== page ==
There's certainly "nothing negative" about providing a 6-year-old boy a shelter where he won't be beaten every night. And there's "nothing negative" about making a grade-school girl feel safe enough to tell that she has been molested for the last five years. But there's more.
One of the largest and most important, yet often overlooked, public health studies of our time, the Adverse Childhood Experiences (ACE) Study conducted by the Centers for Disease Control (CDC), concluded: what happens to you when you are a child has a direct impact on your health as an adult. The ACE Study surveyed adults for the number of adverse childhood experiences they had endured (child sexual abuse, domestic violence in the home, etc.) and looked at their current health condition. What the study found is a correlating relationship: for each additional adverse experience the individual had, there was an increased likelihood for most major chronic health problems-heart disease, chronic lung disease, liver disease, cancer, and diabetes. The same data suggests a strong correlating relationship between ACEs and mental health diagnoses, substance abuse, and behavioral problems. In fact, an individual with 4 or more ACEs has a reduced life expectancy of 20 years.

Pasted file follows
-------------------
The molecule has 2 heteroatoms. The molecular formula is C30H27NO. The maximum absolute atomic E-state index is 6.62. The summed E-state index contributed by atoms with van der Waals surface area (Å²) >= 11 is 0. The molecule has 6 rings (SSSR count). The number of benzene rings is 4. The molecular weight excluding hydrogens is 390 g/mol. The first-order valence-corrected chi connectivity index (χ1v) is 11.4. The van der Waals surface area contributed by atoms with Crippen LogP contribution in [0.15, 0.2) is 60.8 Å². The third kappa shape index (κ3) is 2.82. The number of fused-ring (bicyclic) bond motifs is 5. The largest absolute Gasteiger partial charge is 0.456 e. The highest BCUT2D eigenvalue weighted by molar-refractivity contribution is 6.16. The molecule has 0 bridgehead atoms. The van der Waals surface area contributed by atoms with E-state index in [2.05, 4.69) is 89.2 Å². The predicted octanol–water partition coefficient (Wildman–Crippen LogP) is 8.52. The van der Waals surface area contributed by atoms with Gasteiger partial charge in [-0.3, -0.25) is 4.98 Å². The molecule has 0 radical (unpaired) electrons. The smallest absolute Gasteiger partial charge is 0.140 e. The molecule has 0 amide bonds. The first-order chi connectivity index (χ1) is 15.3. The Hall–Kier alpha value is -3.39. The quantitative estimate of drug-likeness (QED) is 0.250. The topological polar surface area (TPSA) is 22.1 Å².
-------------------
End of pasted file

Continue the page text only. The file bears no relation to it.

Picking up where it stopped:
Studies analyzing the impact of child abuse on adult economic well-being claim maltreatment may impede earning capacities by about $5,000 per year. Another recent CDC study estimated the lifetime cost of child maltreatment at $201,012 per victim. This includes costs for childhood and adult medical care, productivity loss, child welfare, criminal justice, and special education. West Virginia Child Protective Services identified 22,830 victims of child abuse in the last 5 years. Using the CDC's estimates, this equates to a total cost of 4.5 BILLION dollars just for victims identified in the last five years, a price tag greater than this year's entire general revenue budget.